Masking tape is not just for covering trims. You can use it for stenciling.
This is the breakfast room. It was originally a kitchen. The kitchen was moved to the pantry by the previous owner. We thought putting the kitchen back here, but the modern kitchen doesn't fit in this room without covering any windows, which are the biggest feature of the room. In 1920s, most of kitchens had just a small sink, a stove and some counter space. There was no big appliances at home like today - I guess we don't really need a big kitchen. You can still cook in a small kitchen like our grandmas or great grandmas used to do when they were young. Anyway, we concluded that was not a good idea.
The process is pretty simple. It requires a little bit of patience and a lot of masking tape. You need to make sure a right width for the masking tape. Also, I recommend to use good masking tape, not cheap one. Cheap one cannot create a sharp line. You would see bleeding. All your hard work could be ruined by that. So, don't go cheap.
- Put a base color on the wall.
- After the base color dries completely, you pick a point on the wall and start taping on the wall with 45 degrees angle. It's easier to start from the middle or a part you can tape from the top to the bottom. This way, you can check the angle of the pattern and make any necessary adjustment. When you put tape on the wall, don't stretch the tape. If one side of the tape gets more stretched than the other side, it screws up the pattern.
- When the first strip is done, put the second strip right next to the first one. No gap, no overwrap. All strips have the same width. Repeat this process one more time.
- When you finish the third strip, remove the second one from the wall and put it where the fourth one goes. Basically, you create 45 degrees angle stripe pattern with the base color and the masking tape. Repeat the steps toward the edges of the wall.
- Once the stripe wall is done, you start taping with 135 degrees angle. When you remove the second strip with the 135 degrees side, you see your first diamonds. This is quite exciting! Keep going before you lose the excitement.
- Now, it's ready to paint the pattern with the second color on the wall. I used a brush and painted diamonds one by one. You can use a roller if you like.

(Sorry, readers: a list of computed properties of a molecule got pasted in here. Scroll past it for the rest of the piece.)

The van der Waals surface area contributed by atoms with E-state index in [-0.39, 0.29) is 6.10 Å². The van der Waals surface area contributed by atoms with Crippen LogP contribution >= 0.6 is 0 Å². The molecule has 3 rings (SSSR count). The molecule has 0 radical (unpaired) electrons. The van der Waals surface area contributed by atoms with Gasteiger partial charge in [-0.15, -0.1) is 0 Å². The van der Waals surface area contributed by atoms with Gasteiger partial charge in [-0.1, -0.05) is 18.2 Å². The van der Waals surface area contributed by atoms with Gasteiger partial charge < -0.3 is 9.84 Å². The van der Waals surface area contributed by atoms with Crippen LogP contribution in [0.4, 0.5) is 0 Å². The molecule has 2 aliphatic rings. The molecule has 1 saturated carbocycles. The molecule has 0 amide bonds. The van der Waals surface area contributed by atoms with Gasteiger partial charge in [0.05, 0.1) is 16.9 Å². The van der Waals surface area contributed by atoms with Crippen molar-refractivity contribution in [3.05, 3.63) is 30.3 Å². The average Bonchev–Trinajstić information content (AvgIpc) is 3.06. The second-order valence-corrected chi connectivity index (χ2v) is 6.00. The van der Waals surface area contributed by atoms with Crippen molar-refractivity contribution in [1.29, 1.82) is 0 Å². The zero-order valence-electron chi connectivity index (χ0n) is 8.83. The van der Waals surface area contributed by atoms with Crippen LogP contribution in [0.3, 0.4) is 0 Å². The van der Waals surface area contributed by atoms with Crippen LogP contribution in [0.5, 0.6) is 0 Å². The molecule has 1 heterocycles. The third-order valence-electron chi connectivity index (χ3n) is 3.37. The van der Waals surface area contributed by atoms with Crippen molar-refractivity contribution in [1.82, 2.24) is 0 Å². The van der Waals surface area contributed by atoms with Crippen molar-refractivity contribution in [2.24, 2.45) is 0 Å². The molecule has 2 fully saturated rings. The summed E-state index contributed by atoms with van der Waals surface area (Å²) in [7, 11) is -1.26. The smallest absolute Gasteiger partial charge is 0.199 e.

- When the paint dries 50%, remove all masking tape. Don't wait till it's completely dry. You see a lattice pattern at this point. It's half done. You need to wait the paint gets dry completely to start the rest of the work.
- To start the second half part, pick one row with the diamonds you painted. Of course, the row runs with 45 degrees. Put tape on it.
- This is a key, put a mark on one of the diamond on the tape. You are going to tape on all diamonds. Once you finish 45 degree strips, you don't see any diamonds anymore. Then, how do you decide where to start 135 degrees strips to avoid paint a right next row to diamonds you painted? This is the only tricky part in the whole process. The little mark on the tape on the first strip guides you to the right direction.
- Start 135 degree side right on the marked diamond. When you starts right, you finish right. You see a lattice pattern with masking tape showing the base color in each hole.
- It's time to paint diamonds.
- Once the paint dries 50%, remove all tape from the wall. You got a beautiful diamond pattern wall!
Oh well, I forgot to take pictures of the room before painting. The walls used to be all one color, the creamy color of the upper walls. The Kermit green was a drastic change. That scared Chad first. The second color toned down the intensity of the green well. I like the contrast between the black furniture and the bright wall. They complement each other. The room needs a little more help, but this is a good start.
I hope this room will be a place for hang-out. My picture is friends and family stop by and chat over tea or coffee in the afternoon.